The Luis Seoane Foundation was established in 1996 by the A Coruña City Council. The artist’s widow, María Elvira Fernández López, wanted to have a place that focused on studying Seoane’s work, and to that purpose she then donated letters and other written documents. She also donated a very important art collection that included over two hundred oil paintings, all of his published work, and more than a thousand drawings, sketches and first editions that the artist had made during his exile in Buenos Aires and his trips to Galicia.
Luis Seoane had been born in Buenos Aires in 1910, and his family hailed originally from Arca (a small village not far from Santiago de Compostela), but A Coruña was the place where his parents and their three kids settled down after coming back from Argentina in 1916. And once he got his Law degree from the University of Santiago de Compostela, it was in A Coruña that he started his career as a lawyer. A Coruña is where María Elvira Fernández López –or Maruxa Seoane, as everyone liked to call her– lived until she was forced into exile with Seoane. And A Coruña was also the city to which the couple would often return, from the sixties onwards, as they had bought a light-filled apartment by the Orzan sea. That was the apartment where Seoane died in 1979.
From then on, Maruxa became the ambassador for Seoane’s legacy, which serves as a means to understand how contemporary Galician culture came to be, a significant fraction of which was built in exile. The collection of documents that she had built with the artist serves as a record of that process. This legacy gives the Foundation meaning and constitutes the basis upon which its primal goals were designed. This is what Article 6 of its bylaws says about it: “the promotion of research and popularisation of Seoane’s work and personality, preservation and education about his art, thought, design, social, political and biographical aspects; from a theoretical, creative, social and cultural standpoint”.
This is the idea that lies behind all the other purposes of the Foundation that sum up what we like to call “Seoane’s universe”. It was built by Seoane’s systematic concern and work within the spheres of art and thought. The Foundation combines its role as a centre for the knowledge and preservation of Seoane’s work and the production of exhibitions, books, conferences and panels on today’s society.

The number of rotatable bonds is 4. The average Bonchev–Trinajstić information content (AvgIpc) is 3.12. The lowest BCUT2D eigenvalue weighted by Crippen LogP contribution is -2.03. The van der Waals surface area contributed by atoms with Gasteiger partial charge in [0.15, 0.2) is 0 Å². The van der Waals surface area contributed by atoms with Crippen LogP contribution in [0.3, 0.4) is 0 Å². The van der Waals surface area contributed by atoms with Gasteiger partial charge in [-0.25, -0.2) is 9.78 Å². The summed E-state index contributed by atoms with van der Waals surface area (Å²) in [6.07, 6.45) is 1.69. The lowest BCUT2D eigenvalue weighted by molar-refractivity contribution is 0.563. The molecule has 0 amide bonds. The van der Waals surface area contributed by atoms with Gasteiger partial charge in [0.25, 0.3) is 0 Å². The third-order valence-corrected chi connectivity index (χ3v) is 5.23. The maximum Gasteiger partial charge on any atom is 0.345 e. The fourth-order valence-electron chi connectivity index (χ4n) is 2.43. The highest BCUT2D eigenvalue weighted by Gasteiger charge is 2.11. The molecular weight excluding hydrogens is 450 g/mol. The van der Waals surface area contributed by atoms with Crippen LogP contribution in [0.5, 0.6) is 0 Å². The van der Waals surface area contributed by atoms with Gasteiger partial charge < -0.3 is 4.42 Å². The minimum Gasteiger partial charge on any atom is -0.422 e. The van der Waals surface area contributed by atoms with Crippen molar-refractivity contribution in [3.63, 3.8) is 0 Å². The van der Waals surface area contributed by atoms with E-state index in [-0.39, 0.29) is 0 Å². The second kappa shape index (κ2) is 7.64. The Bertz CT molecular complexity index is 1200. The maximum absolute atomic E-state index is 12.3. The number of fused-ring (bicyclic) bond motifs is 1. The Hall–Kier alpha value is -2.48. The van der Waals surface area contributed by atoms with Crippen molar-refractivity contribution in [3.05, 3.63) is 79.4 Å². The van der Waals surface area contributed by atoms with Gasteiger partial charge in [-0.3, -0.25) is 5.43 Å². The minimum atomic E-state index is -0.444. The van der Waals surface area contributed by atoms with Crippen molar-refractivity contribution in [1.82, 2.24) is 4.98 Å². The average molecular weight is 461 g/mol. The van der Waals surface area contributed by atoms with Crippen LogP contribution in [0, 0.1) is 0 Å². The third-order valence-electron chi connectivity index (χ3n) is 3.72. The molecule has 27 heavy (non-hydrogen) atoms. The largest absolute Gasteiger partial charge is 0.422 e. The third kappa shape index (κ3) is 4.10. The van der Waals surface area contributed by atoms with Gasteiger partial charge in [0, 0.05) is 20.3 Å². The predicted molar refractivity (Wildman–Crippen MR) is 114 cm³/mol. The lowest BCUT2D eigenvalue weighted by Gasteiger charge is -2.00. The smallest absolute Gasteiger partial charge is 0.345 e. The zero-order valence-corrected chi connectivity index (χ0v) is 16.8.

Seoane’s belief regarding the Integration of the Arts is the tool that makes it possible for design, art, arquitecture, AV, performing arts or creative writing to mix together in order to create projects that analyse contemporary creation. And they serve to educate the audience on his multifaceted work from the same fields in which he operated. Each year the temporary and permanent exhibitions allow the Foundation to approach the organic nature of his legacy and his will to show Galicia’s cultural identity through a dialogue with the Spanish and international scenes.
The learning activities and art education conferences designed by the Foundation and the University of A Coruña are another line of action that helps reach new audiences while at the same time providing content for the teaching community. Lastly, the Foundation supports young creators through a research grant scheme and mobility agreements with art and cultural institutions, thus fulfilling another one of the purposes for which the Foundation was established.
Since 2003, the Foundation has been housed in a building designed by architects Covadonga Carrasco and Juan Creus, a commission by the A Coruña city council. It was built on what used to be the Macanaz military garrison, but only the courtyard remains. This open-air space is the core around which they added the exhibition halls, auditorium, library, archive and offices. It is also one of the signature features of the Foundation.
The outer layer of the building is reminiscent of the structure of a giant hórreo –the traditional Galician granary–. The glass panels make it look light and accessible. The building is located on the edge of A Coruña’s old town. Its size, structure and exterior finish were designed to be in harmony with its surroundings, and make it a good example of how to add a brand new building within a historical area.
1200 square metres with two exhibition halls and an auditorium on the ground floor; permanent exhibition hall and two temporary exhibition halls on the first floor, and a library on the second floor.
Silvia Longueira Castro